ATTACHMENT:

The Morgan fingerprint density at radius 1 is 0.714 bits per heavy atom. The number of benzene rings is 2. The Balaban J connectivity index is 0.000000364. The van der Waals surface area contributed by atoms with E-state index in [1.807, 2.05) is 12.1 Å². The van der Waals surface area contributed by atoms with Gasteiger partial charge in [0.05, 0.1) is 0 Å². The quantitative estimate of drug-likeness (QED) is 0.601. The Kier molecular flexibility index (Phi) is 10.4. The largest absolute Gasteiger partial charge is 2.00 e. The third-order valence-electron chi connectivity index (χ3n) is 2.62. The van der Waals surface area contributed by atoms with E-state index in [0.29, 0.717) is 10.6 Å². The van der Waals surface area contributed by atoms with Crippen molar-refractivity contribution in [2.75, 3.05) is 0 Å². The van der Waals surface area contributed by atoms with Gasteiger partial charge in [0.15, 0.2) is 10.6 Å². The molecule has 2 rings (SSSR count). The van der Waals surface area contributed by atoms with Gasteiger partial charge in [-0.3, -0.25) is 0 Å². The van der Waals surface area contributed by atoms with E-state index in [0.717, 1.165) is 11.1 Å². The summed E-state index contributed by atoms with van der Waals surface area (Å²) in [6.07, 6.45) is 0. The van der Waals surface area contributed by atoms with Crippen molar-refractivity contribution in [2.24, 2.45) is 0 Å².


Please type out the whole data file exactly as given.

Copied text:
The Morgan fingerprint density at radius 1 is 0.714 bits per heavy atom. The number of benzene rings is 2. The Balaban J connectivity index is 0.000000364. The van der Waals surface area contributed by atoms with E-state index in [1.807, 2.05) is 12.1 Å². The van der Waals surface area contributed by atoms with Gasteiger partial charge in [0.05, 0.1) is 0 Å². The quantitative estimate of drug-likeness (QED) is 0.601. The Kier molecular flexibility index (Phi) is 10.4. The largest absolute Gasteiger partial charge is 2.00 e. The third-order valence-electron chi connectivity index (χ3n) is 2.62. The van der Waals surface area contributed by atoms with E-state index in [0.29, 0.717) is 10.6 Å². The van der Waals surface area contributed by atoms with Crippen molar-refractivity contribution in [2.75, 3.05) is 0 Å². The van der Waals surface area contributed by atoms with Gasteiger partial charge in [0.15, 0.2) is 10.6 Å². The molecule has 2 rings (SSSR count). The van der Waals surface area contributed by atoms with Gasteiger partial charge in [-0.3, -0.25) is 0 Å². The van der Waals surface area contributed by atoms with E-state index in [0.717, 1.165) is 11.1 Å². The summed E-state index contributed by atoms with van der Waals surface area (Å²) in [6.07, 6.45) is 0. The van der Waals surface area contributed by atoms with Crippen molar-refractivity contribution in [2.24, 2.45) is 0 Å².